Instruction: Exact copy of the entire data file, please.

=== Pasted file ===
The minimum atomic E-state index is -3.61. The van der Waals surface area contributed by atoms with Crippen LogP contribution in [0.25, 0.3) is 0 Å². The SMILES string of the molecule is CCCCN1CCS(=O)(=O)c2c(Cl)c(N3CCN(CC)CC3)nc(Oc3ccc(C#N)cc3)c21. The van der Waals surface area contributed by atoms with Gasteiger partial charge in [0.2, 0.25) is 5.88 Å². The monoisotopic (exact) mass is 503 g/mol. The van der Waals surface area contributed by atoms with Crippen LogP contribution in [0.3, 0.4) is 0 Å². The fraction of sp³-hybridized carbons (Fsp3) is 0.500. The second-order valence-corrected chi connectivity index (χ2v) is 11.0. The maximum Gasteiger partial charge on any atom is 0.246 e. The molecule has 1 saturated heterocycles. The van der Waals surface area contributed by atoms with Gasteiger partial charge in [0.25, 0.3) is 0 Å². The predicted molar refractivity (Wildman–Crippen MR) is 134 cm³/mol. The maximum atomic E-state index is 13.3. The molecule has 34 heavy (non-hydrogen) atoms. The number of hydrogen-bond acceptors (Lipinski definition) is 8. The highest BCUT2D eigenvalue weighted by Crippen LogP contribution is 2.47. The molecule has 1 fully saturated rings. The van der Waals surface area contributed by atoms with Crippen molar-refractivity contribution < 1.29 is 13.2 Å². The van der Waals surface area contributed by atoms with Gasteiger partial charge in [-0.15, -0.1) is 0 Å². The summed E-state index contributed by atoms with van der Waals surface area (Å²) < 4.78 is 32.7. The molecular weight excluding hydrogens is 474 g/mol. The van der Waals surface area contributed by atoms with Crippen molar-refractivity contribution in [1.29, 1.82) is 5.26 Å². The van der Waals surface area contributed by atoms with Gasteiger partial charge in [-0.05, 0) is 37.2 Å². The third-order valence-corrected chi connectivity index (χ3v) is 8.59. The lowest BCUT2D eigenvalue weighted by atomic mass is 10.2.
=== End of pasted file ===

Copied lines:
The minimum atomic E-state index is -3.61. The van der Waals surface area contributed by atoms with Crippen LogP contribution in [0.25, 0.3) is 0 Å². The SMILES string of the molecule is CCCCN1CCS(=O)(=O)c2c(Cl)c(N3CCN(CC)CC3)nc(Oc3ccc(C#N)cc3)c21. The van der Waals surface area contributed by atoms with Gasteiger partial charge in [0.2, 0.25) is 5.88 Å². The monoisotopic (exact) mass is 503 g/mol. The van der Waals surface area contributed by atoms with Crippen LogP contribution in [0.3, 0.4) is 0 Å². The fraction of sp³-hybridized carbons (Fsp3) is 0.500. The second-order valence-corrected chi connectivity index (χ2v) is 11.0. The maximum Gasteiger partial charge on any atom is 0.246 e. The molecule has 1 saturated heterocycles. The van der Waals surface area contributed by atoms with Gasteiger partial charge in [0.25, 0.3) is 0 Å². The predicted molar refractivity (Wildman–Crippen MR) is 134 cm³/mol. The maximum atomic E-state index is 13.3. The molecule has 34 heavy (non-hydrogen) atoms. The number of hydrogen-bond acceptors (Lipinski definition) is 8. The highest BCUT2D eigenvalue weighted by Crippen LogP contribution is 2.47. The molecule has 1 fully saturated rings. The van der Waals surface area contributed by atoms with Crippen molar-refractivity contribution < 1.29 is 13.2 Å². The van der Waals surface area contributed by atoms with Gasteiger partial charge in [-0.15, -0.1) is 0 Å². The summed E-state index contributed by atoms with van der Waals surface area (Å²) < 4.78 is 32.7. The molecular weight excluding hydrogens is 474 g/mol. The van der Waals surface area contributed by atoms with Crippen molar-refractivity contribution in [1.29, 1.82) is 5.26 Å². The van der Waals surface area contributed by atoms with Gasteiger partial charge in [-0.05, 0) is 37.2 Å². The third-order valence-corrected chi connectivity index (χ3v) is 8.59. The lowest BCUT2D eigenvalue weighted by atomic mass is 10.2.